Teaching vocabulary: A daunting task

Unnati Ved

As an English Language Teacher (ELT) teacher, my vocabulary teaching has been evolving over the years but when I was a novice, I recollect conducting a class for learners aged 8-10 years. We had been reading the book, How to train your dragon? by Cressida Cowell.

Vocabulary sheets were given to the learners based on the book. Learners were asked to identify words related to ‘anger’ in a time-bound activity by looking at the meaning in the vocabulary sheets. The kids came up with words like ‘livid, ferocious, furious, indignant, infuriated.’

I was delighted to see them respond positively and effectively to my activity. I gave an example -‘Fishlegs was angry at Snotlout for teasing him.’

I asked the learners to use any word from the new vocabulary sheets and make a sentence. The learners came up with sentences like “When my sister teas monkey then monkey becomes so infuriate”,  “The dragons were ferocious at the Vikings”.

I was teaching vocabulary exactly the way I had learnt in school.

While pursuing my masters in ELT, I learnt that the meaning of a word is not sufficient, learners must learn the form and use of the word as well.

So when I decided on a vocabulary video contest as founder of Eager Readers, a reading, writing, public  speaking and drama school for learners aged 3 to 19 yrs, I was determined not to follow the same route.

After much deliberation and brainstorming, I picked 12 words from a passage in a Harry Potter book. These 12 words were completely new words for the A2 level learners. EFL teachers   suggest that you should teach 10-15 words max in an hour’s session.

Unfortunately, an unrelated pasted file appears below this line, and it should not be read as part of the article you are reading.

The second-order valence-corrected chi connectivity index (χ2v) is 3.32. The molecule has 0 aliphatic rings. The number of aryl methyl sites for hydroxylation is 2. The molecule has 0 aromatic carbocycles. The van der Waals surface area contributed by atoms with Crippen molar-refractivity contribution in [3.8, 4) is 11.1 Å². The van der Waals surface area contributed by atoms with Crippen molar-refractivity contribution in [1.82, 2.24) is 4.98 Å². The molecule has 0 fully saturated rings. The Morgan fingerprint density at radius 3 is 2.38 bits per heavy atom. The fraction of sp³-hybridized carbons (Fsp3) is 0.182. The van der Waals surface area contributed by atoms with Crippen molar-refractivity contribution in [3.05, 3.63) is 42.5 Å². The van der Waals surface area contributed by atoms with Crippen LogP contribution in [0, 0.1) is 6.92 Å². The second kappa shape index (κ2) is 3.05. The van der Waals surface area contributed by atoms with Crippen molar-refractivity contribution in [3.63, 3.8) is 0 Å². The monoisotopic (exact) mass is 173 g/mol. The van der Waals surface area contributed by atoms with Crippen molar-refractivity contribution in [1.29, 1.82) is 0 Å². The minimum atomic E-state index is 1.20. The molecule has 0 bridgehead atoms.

To help them understand the meaning of a word, we asked the learners to read the passage silently. A multiple choice quizlet was prepared where learners could choose the correct option of the meaning by looking at the images. Sixty per cent of the learners did not get it accurately. After error correction, the passage was shown again and now   the learners got about 70 per cent of the words right. The next session took place after a few days, and most of the learners had forgotten the initial words taught. The vocabulary was presented in new ways via an illustration. Then learners were split in pairs and one illustrated the word and the other guessed the word. Subsequently we also did a miming exercise with words in pairs.

Learners were introduced to technology to get innovative with their vocabulary video. The video had to be 15 seconds or less and it had to exhibit the meaning of the word visually- you could act it out or use imagery, animation.

We invited Dr. Usha Raman, Professor of Communications at the University of Hyderabad as a judge for the vocabulary video contest. The learners were excited to receive inputs and suggestions from Dr. Raman. There were seven teams in pairs and the learners used POWTOON – a digital communicative tool, Flipgrid- Online Video device, PPT-Presentation and drawing and   acting to explain their words.

The ultimate aim was to imprint at least 60 per cent of these words in their minds and hopefully we managed to achieve that. Learning vocabulary needs constant practice.

As Evelyn Waugh, famous English writer says, “One forgets words as one forgets names. One’s vocabulary needs constant fertilizing or it will die.”

 

The author is pursuing her MA in ELT from Oxford TEFL. She is the founder of Eager Readers, a reading, writing, public speaking and drama program. She has also completed her LTCL (MA equivalent) in Communication Skills and ATCL (BA equivalent) in Speech and Drama. She is a post graduate in Finance having completed her MBA from Narsee Monjee Institute, Mumbai. She can be reached at [email protected]

             

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